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Spring Is for Action

Denise “The Vamp DeVille” Zubizarreta, Creative Team Member

March 31, 2023

Spring is when we all come back to life after our long winter hibernation state and it’s just in time to help us recover from the daylight savings shift that nearly made it nearly impossible to defrost ourselves. It’s a time when art starts to feel sweeter and the colors engulf us in happiness and allergies. Spring also comes with the not-so-popular municipal elections which are often under-hyped in states all across the country. There’s a reason our elections take such a long break from November to April and it isn’t because of the temperature changes.

The Denver Post even noted Denver’s tradition of holding its elections in the spring is at least a century old, probably older, according to Lucille Wenegieme, a strategic advisor for Denver Clerk and Recorder Paul López. So old, in fact, that the Denver Clerk’s office no longer has documentation on hand to pinpoint its birthday but the logic behind its inception seems to have to do with the November elections and differentiating between partisan and nonpartisan electorates.

[State and federal elections held in the fall are partisan but Denver’s municipal elections are nonpartisan. In order to ease confusion for voters Denver, like many other cities, has separate voting dates to allow voters to focus on local issues instead of party politics.]

For many of us, voting has become a much larger topic in the last couple decades as we’ve seen drastic changes in youth voting initiatives, art covering the topic and party politics talking points, which have ranged from climate change to all out lunacy. Springing into action this year to make our voices heard in Denver means voting for a new Mayor and this year, the options are fierce as seventeen candidates are on the ballot this time around (final votes come in on April 4th).

The Denver mayor is tasked with overseeing roughly 13,000 municipal workers; they also appoint hundreds of municipal leaders including the head of the airport (which is in the middle of a massive new renovation project which includes a considerable shift to the art that visitors and locals alike will experience). The mayor will set a multibillion-dollar budget, exercise veto power over City Council decisions, oversee and enforce contracts but also ensure potholes are filled, streets are swept and cops aren’t using excessive force while attempting to manage crime. It’s a powerful position and even if you’re sitting at home dealing with political fatigue from all the news clips all over the internet, this vote not only has an impact on Denver but also on Colorado’s economy as well.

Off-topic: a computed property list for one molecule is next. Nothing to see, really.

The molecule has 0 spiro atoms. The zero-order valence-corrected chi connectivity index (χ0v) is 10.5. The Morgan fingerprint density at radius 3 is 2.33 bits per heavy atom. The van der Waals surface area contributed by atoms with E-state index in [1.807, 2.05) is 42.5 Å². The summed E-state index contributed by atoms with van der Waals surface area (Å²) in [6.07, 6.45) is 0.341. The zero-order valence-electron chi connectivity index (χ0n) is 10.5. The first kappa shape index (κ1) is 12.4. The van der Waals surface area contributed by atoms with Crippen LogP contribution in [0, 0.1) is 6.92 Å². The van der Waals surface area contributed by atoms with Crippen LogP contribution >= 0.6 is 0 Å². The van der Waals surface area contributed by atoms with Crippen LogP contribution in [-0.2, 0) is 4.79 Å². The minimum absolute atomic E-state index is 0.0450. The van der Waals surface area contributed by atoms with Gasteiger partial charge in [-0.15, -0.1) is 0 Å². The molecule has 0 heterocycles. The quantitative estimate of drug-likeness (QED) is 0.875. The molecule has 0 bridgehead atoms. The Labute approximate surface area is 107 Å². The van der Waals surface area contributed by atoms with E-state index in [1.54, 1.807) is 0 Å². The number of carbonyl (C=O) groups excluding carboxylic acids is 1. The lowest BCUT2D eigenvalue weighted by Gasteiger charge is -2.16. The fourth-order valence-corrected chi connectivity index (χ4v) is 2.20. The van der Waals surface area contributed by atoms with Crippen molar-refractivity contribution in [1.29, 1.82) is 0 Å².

Downtown is still suffering from the effects of the pandemic, office buildings are still empty (though I think a lot of people are happy to be remote now), restaurants have shuttered, an already raging opioid crisis has worsened, and homelessness, housing affordability, public safety and crime are all at the top of the concerns list for Denverites. This means that whatever candidate takes the vote has got a lot of work ahead of them, starting promptly on day one since they’ll inherit everything we just talked about above plus, massive expansions of downtown and Cherry Creek, arts education and funding, unionization and dissatisfaction among city workers and a plethora of other issues like our public transportation system which needs some serious work (and hopefully will pay someone better in the near future to take on the role).

Why am I bringing all this up in an art blog, well, I’m glad you asked! Different-Level.com describes the relationship between art and politics as, “Multifaceted.”

“Art can contribute to political discourse by supporting the current political and ideological views. However, more often than not, art is a disruptive form that serves as a tool for changing existing political and social realities. Art can address certain political issues or reinterpret different social structures (for example, it can reveal different power balances in the society, offering alternative understandings of certain events, etc.)”

Artists can cause political change single-handedly by making the invisible - visible and by drawing attention to underrepresented political issues. I’m sure that the artists of Denver are already discussing the needs of the community while simultaneously preparing themselves for projects that take on these issues creatively, though they may still be left unresolved with a new mayor at the helm.

Springing into action this Spring isn’t just about voting, or planning out what will be in your backyard boxes this year. It’s also about being vocal in our work and how we as artists choose to share that. If you’ve also been taken over by the winter woes that have led me to hibernate quite effectively, it’s time to shake off the cobwebs, grab a brush, digital pencil, clay or whatever medium calls to you and start to get the blood flowing. The city is about to change and we’re not just talking about the strategically planted flowers that will be blooming. How will the artists of Denver take on the new world around them this season? Will they be motivated by politics or pleasure - maybe they’ll be motivated by both!

We don’t know yet who the new mayor will be but there is no doubt that the community they will serve will remain vocal, unapologetic and vehemently passionate about sharing their concerns - in written form, on a call, through protests and even in the murals that surround them.

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